I know some people really enjoy working within an explicitly defined framework of rules, but the way I see it is that concrete rules can actually be counterproductive. Instead of encouraging kind, thoughtful, considerate behaviour, strict rules can result in behaviour that obeys the letter rather than the spirit of the law. Let me give you a toilet roll example. (No, seriously!)

Most houses have a spoken or unspoken rule that whoever finishes off the roll should replace it. This rule serves (at my guess) two purposes: one, so no one goes into the bathroom to discover there’s no loo roll, and two, so that one person doesn’t feel like the ‘toilet roll fairy’, expected by the rest of the house to just sort it out for them.

But… This rule, or expectation, is exactly what leads to the lonely loo roll sheet. Because technically, if there’s one sheet left balanced on top, then you haven’t finished it so you don’t have to faff around with changing the roll – right?

If there was a household rule that was ‘don’t act in such a way as to inconvenience other household members’ then perhaps this wouldn’t happen. But that’s not the rule in most homes or offices (even if it should be…). The rule is about surface behaviour, not underlying outcomes.

If you must have relationship rules, make them about the underlying needs, not the surface behaviour. “We agree not to leave each other wondering where we’ve got to at 1am” is a better rule than “always text me from your date to tell me your plans”.

I couldn’t do it

One of the very common responses to mentioning polyamory is often ‘Oh, I couldn’t do it’. Many polyamorous people I know (myself included) meet this with varying levels of amusement, annoyance or boredom, with stock responses including ‘That’s ok, I’m not asking you to’ or ‘It’s not for everyone but it works for me’.

But I’ve been thinking some more about this, and I think as a phrase it’s actually not a dismissal, and more about finding a way to be actively supportive.

I was talking to a friend recently about how nice it was to be at a social gathering that included babies and small children – but more importantly, how nice it was that people who have happily decided not to have children of their own could still hang out with and play with children, without anyone making it a Big Deal. The issue of having children has become binary, in many people’s eyes – either you must definitely want children (probably right now) or you definitely don’t want children because they’re all hateful snotty screaming monsters. There’s no middle ground there. There’s no space for someone who is absolutely firm and happy in their decision to not have children of their own, but still really enjoys playing with friends’ toddlers – it’s unpleasant how many people will look at that and try and see it as ‘oh, they secretly *must* want children, they must be *so sad*.’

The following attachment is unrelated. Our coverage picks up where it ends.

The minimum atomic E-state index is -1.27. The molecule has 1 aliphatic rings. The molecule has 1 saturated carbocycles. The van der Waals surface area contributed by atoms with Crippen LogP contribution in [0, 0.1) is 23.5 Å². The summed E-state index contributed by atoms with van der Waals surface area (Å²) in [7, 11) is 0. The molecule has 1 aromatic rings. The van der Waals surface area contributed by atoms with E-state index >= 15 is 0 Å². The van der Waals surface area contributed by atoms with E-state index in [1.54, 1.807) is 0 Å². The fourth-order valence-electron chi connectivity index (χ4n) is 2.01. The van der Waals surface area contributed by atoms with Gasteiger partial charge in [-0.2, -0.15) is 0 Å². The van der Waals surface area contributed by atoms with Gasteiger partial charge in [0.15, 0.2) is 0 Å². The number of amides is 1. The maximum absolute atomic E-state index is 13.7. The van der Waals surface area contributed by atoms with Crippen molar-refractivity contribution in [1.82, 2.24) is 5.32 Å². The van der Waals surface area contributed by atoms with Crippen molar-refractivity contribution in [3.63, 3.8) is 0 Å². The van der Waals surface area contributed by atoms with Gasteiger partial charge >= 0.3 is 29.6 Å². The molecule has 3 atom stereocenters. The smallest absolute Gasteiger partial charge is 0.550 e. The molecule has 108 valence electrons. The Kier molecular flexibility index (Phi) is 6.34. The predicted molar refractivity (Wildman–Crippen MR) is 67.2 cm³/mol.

I suspect that lack of middle ground pushes people to the extremes, to avoid awkward and incorrect (and offensive) assumptions – so to avoid people saying ‘oh, you must want a baby *really*’, I imagine it’s sometimes easier to slide into the extreme of claiming all children are hideous and you can’t bear them and oh god don’t bring that child near me.

Similarly, I would imagine it’s hard for people in monogamous relationships – or monogamously-inclined – to feel free to say ‘that sounds great, you all sound really happy, it’s obviously very fulfilling’ without worrying about getting the side-eye from their friends or partner, who might assume that what they therefore mean is ‘I want to be poly too!’. So instead, they feel the need to pave the way by making it clear that it’s definitely not something they want, or could do, and once that’s out of the way only THEN are they free to say complimentary things.